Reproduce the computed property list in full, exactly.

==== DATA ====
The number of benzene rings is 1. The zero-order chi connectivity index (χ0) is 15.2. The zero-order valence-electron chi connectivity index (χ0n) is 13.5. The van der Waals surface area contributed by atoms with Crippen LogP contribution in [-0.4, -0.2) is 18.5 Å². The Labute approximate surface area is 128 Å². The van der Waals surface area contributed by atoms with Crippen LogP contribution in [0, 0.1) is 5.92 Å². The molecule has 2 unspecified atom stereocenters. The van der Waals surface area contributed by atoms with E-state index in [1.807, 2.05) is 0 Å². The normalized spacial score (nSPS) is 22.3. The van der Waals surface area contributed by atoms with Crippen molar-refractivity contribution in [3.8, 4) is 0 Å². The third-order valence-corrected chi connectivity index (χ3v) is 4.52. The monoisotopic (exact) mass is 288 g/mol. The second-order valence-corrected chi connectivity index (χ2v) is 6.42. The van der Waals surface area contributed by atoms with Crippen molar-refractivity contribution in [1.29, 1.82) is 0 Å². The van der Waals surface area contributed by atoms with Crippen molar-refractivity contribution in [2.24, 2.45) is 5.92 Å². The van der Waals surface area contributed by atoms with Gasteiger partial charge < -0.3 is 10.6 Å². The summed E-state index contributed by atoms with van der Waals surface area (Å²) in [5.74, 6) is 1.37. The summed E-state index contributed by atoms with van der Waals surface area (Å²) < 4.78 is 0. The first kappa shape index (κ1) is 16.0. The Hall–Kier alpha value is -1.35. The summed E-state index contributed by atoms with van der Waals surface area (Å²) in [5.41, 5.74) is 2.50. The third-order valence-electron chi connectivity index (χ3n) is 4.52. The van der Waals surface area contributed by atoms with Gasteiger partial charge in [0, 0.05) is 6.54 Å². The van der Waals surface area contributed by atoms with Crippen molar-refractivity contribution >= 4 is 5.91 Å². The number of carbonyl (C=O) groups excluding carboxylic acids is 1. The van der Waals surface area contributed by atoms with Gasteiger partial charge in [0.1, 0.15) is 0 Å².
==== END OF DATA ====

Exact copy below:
The number of benzene rings is 1. The zero-order chi connectivity index (χ0) is 15.2. The zero-order valence-electron chi connectivity index (χ0n) is 13.5. The van der Waals surface area contributed by atoms with Crippen LogP contribution in [-0.4, -0.2) is 18.5 Å². The Labute approximate surface area is 128 Å². The van der Waals surface area contributed by atoms with Crippen LogP contribution in [0, 0.1) is 5.92 Å². The molecule has 2 unspecified atom stereocenters. The van der Waals surface area contributed by atoms with E-state index in [1.807, 2.05) is 0 Å². The normalized spacial score (nSPS) is 22.3. The van der Waals surface area contributed by atoms with Crippen molar-refractivity contribution in [3.8, 4) is 0 Å². The third-order valence-corrected chi connectivity index (χ3v) is 4.52. The monoisotopic (exact) mass is 288 g/mol. The second-order valence-corrected chi connectivity index (χ2v) is 6.42. The van der Waals surface area contributed by atoms with Crippen molar-refractivity contribution in [1.29, 1.82) is 0 Å². The van der Waals surface area contributed by atoms with Crippen molar-refractivity contribution in [2.24, 2.45) is 5.92 Å². The van der Waals surface area contributed by atoms with Gasteiger partial charge < -0.3 is 10.6 Å². The summed E-state index contributed by atoms with van der Waals surface area (Å²) in [5.74, 6) is 1.37. The summed E-state index contributed by atoms with van der Waals surface area (Å²) < 4.78 is 0. The first kappa shape index (κ1) is 16.0. The Hall–Kier alpha value is -1.35. The summed E-state index contributed by atoms with van der Waals surface area (Å²) in [5.41, 5.74) is 2.50. The third-order valence-electron chi connectivity index (χ3n) is 4.52. The van der Waals surface area contributed by atoms with Gasteiger partial charge in [0, 0.05) is 6.54 Å². The van der Waals surface area contributed by atoms with Crippen molar-refractivity contribution >= 4 is 5.91 Å². The number of carbonyl (C=O) groups excluding carboxylic acids is 1. The van der Waals surface area contributed by atoms with Gasteiger partial charge in [0.1, 0.15) is 0 Å².